When I first heard about this book coming out I was so, so excited. I couldn’t wait to get my hands on it; after all Sáenz’s Aristotle and Dante Discover the Secret of the Universe is one of my all time favourite books. So, when the first few chapters of the book failed to give me what Ari and Dante had given me – a world that I got sucked into, characters I loved and cared about and an almost lyrical prose – I wasn’t just disappointed, but also frustrated as hell.
Everything is about to change. Until this moment, Sal has always been certain of his place with his adoptive gay father and their loving Mexican-American family. But now his own history unexpectedly haunts him, and life-altering events force him and his best friend, Samantha, to confront issues of faith, loss, and grief.
Suddenly Sal is throwing punches, questioning everything, and discovering that he no longer knows who he really is—but if Sal’s not who he thought he was, who is he?
I have to give it to Sáenz; his work is the perfect example of art imitating life. What I’m trying to say is that his books never move towards a very particular and specific ending; they always follow life’s rhythms and paces, developing so naturally and effortlessly, in a way that not many authors can deliver.
For the most part I wasn’t sure I liked Sal. Sure, I cared for him but I didn’t really like him. The one I fell in love with was Sam; passionate, brilliant, fiery Sam, a girl I could relate to and love. Basically, I loved Sal’s family and friends more than I could ever love him; he was just not my cup of tea, but I can and did appreciate his devotion and his loyalty to Sam, to Fito and to his family.
What I really loved about this book is that there is no romantic subplot – not for Sal, at least. The story focuses solely on family and friends, and a book of the kind was missing from the YA genre. The things both Sal and Sam had to deal with were so important and so heavy, that a romance would have just taken something out of the story, making it – in my opinion – less important and valuable.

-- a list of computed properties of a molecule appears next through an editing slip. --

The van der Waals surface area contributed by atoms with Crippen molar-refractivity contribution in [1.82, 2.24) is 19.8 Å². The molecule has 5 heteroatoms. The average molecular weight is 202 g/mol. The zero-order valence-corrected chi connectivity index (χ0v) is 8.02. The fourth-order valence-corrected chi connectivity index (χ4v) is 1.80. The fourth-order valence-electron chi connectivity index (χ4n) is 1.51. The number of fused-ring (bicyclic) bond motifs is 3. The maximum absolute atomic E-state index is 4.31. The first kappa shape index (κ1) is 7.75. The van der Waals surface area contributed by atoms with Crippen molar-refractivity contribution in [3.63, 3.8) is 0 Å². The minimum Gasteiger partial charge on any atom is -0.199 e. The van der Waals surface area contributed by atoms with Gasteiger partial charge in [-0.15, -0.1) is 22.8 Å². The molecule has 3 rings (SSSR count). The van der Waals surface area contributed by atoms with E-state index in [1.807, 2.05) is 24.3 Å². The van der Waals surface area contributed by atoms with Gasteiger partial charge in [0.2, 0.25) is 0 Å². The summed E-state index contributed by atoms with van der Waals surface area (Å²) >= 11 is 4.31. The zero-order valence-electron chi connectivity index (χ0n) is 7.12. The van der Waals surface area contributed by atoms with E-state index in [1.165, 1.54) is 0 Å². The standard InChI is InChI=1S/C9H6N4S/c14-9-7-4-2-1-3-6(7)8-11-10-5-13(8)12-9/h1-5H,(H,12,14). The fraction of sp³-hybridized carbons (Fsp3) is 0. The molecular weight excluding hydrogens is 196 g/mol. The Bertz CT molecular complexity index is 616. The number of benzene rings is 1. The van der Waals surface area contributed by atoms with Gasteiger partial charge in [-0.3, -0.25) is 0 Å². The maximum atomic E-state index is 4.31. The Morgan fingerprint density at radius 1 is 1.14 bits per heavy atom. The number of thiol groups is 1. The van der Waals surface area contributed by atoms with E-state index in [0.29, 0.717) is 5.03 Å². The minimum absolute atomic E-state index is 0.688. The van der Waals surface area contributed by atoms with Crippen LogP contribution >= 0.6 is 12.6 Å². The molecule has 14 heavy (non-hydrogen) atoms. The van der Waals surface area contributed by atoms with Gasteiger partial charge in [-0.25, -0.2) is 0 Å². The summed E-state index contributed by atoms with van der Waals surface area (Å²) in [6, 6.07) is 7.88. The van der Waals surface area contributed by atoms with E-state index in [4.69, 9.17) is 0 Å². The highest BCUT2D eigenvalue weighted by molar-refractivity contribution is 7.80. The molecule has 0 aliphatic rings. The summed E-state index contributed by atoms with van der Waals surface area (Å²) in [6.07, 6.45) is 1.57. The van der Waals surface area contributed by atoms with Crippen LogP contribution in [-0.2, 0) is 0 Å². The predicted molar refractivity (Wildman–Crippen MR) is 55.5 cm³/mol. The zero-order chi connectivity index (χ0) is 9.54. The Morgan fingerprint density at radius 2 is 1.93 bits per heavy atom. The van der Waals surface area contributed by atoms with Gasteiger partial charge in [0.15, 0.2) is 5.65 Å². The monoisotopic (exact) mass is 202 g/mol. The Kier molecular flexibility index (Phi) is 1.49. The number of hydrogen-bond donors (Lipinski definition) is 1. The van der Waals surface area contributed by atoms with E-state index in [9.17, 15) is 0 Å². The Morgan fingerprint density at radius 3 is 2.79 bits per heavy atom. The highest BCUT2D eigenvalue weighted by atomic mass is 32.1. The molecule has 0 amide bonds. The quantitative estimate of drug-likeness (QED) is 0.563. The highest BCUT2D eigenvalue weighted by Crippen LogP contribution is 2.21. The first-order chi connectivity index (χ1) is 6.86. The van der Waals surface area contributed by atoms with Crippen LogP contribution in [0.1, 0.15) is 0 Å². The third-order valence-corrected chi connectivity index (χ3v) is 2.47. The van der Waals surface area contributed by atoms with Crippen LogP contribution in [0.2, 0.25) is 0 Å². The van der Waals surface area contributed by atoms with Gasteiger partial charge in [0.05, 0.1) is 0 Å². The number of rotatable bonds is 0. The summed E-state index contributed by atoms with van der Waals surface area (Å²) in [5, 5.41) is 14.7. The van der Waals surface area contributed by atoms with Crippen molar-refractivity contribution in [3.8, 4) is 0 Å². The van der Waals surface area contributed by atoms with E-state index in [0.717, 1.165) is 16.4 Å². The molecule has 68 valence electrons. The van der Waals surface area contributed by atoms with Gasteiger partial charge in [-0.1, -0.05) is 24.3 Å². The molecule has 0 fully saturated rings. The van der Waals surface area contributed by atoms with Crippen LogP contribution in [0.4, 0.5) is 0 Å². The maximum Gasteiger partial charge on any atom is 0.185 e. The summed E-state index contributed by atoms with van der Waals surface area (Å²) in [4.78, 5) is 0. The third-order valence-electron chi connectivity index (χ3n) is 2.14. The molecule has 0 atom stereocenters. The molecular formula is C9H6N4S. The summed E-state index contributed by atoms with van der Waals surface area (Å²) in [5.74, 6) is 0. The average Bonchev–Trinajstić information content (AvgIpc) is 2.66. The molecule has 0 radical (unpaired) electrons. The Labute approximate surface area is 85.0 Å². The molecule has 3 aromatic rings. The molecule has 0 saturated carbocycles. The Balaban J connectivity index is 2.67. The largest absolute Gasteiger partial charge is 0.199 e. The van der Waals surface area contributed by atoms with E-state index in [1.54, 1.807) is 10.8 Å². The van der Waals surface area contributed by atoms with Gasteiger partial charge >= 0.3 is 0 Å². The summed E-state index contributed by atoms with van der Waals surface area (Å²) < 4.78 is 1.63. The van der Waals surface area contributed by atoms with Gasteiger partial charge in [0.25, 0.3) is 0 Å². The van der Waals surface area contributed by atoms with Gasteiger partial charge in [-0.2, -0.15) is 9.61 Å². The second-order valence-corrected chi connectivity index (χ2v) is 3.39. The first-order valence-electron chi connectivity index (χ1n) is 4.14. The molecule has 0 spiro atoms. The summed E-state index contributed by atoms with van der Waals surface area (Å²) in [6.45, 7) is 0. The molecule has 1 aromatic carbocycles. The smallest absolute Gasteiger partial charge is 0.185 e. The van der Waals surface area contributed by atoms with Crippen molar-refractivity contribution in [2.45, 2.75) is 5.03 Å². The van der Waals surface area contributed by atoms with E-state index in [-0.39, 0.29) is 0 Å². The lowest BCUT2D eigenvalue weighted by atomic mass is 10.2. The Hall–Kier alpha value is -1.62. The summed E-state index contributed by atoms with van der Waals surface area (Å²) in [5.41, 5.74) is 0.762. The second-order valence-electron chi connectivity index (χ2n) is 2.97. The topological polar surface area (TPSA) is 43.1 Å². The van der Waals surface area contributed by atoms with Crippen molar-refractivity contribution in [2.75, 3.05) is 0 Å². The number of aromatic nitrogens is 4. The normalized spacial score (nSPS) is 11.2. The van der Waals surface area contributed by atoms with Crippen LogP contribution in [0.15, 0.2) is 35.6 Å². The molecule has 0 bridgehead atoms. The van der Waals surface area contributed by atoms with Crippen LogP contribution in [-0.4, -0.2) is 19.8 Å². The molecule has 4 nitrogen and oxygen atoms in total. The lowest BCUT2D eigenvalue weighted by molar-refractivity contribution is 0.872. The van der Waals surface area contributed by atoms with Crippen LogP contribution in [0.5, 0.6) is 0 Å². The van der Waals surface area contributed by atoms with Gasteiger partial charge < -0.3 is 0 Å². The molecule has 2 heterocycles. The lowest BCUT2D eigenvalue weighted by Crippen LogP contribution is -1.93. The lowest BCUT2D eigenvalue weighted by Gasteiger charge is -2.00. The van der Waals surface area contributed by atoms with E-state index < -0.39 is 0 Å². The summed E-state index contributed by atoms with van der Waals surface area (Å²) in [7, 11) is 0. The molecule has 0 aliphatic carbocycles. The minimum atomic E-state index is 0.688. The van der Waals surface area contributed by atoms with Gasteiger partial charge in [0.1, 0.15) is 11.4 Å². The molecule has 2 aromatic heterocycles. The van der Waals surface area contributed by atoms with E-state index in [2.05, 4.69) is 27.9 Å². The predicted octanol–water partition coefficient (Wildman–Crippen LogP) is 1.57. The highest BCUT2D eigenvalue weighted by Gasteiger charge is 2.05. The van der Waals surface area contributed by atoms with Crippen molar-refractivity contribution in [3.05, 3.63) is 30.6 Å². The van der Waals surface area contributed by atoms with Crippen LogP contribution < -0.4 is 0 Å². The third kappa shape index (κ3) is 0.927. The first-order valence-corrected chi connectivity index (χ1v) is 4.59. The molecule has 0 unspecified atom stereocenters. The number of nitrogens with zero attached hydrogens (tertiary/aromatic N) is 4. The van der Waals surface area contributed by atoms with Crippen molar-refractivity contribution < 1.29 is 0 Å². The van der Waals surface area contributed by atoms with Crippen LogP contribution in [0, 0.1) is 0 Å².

I said before that Sáenz’s books imitate life. I don’t know if that was a conscious decision or not, but his books don’t shy away from the problematic aspects of life either. Lines that are either slightly sexist or slightly homophobic appear numerous times in the book and , while they never get directly challenged, the depictions of the characters themselves challenge a lot of negative stereotypes. Sal is a teenage boy; of course his views aren’t always the best. At first I found myself perplexed; they put me off so much, I considered dropping this one. But once I realized that these things do make Sal more realistic – and not more likeable – I managed to sit back and enjoy it.
Overall, it was a book I fairly enjoyed, one with a steady rhythm, three-dimensional characters and a soul many YA books lack, a heart that beats and breaks – alongside yours.
**A digital ARC was provided via Netgalley in exchange of an honest review**